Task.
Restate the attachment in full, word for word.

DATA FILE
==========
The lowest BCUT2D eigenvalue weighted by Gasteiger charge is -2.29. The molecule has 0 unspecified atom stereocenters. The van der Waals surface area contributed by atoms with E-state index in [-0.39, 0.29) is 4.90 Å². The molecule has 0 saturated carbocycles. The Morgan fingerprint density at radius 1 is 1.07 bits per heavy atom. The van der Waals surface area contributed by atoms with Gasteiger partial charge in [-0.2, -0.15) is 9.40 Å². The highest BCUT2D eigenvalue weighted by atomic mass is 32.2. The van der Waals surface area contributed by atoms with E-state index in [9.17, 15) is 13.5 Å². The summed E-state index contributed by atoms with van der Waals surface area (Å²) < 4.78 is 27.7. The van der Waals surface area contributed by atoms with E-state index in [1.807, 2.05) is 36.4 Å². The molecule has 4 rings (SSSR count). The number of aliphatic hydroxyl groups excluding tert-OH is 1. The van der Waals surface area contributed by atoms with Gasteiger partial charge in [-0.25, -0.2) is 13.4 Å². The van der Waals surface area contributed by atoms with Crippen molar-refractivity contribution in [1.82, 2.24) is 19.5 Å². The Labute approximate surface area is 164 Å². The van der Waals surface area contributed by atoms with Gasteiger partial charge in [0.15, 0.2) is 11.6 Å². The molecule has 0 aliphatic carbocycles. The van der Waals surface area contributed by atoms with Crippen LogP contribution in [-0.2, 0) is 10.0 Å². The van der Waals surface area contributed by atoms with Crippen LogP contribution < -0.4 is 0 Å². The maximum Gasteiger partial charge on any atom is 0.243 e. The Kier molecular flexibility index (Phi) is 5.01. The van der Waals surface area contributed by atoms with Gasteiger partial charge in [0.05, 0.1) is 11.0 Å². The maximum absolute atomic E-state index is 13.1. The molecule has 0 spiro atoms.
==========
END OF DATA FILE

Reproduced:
The lowest BCUT2D eigenvalue weighted by Gasteiger charge is -2.29. The molecule has 0 unspecified atom stereocenters. The van der Waals surface area contributed by atoms with E-state index in [-0.39, 0.29) is 4.90 Å². The molecule has 0 saturated carbocycles. The Morgan fingerprint density at radius 1 is 1.07 bits per heavy atom. The van der Waals surface area contributed by atoms with Gasteiger partial charge in [-0.2, -0.15) is 9.40 Å². The highest BCUT2D eigenvalue weighted by atomic mass is 32.2. The van der Waals surface area contributed by atoms with E-state index in [9.17, 15) is 13.5 Å². The summed E-state index contributed by atoms with van der Waals surface area (Å²) < 4.78 is 27.7. The van der Waals surface area contributed by atoms with E-state index in [1.807, 2.05) is 36.4 Å². The molecule has 4 rings (SSSR count). The number of aliphatic hydroxyl groups excluding tert-OH is 1. The van der Waals surface area contributed by atoms with Gasteiger partial charge in [-0.25, -0.2) is 13.4 Å². The van der Waals surface area contributed by atoms with Crippen molar-refractivity contribution in [1.82, 2.24) is 19.5 Å². The Labute approximate surface area is 164 Å². The van der Waals surface area contributed by atoms with Gasteiger partial charge in [0.15, 0.2) is 11.6 Å². The molecule has 0 aliphatic carbocycles. The van der Waals surface area contributed by atoms with Crippen LogP contribution in [-0.2, 0) is 10.0 Å². The van der Waals surface area contributed by atoms with Crippen LogP contribution < -0.4 is 0 Å². The maximum Gasteiger partial charge on any atom is 0.243 e. The Kier molecular flexibility index (Phi) is 5.01. The van der Waals surface area contributed by atoms with Gasteiger partial charge in [0.05, 0.1) is 11.0 Å². The maximum absolute atomic E-state index is 13.1. The molecule has 0 spiro atoms.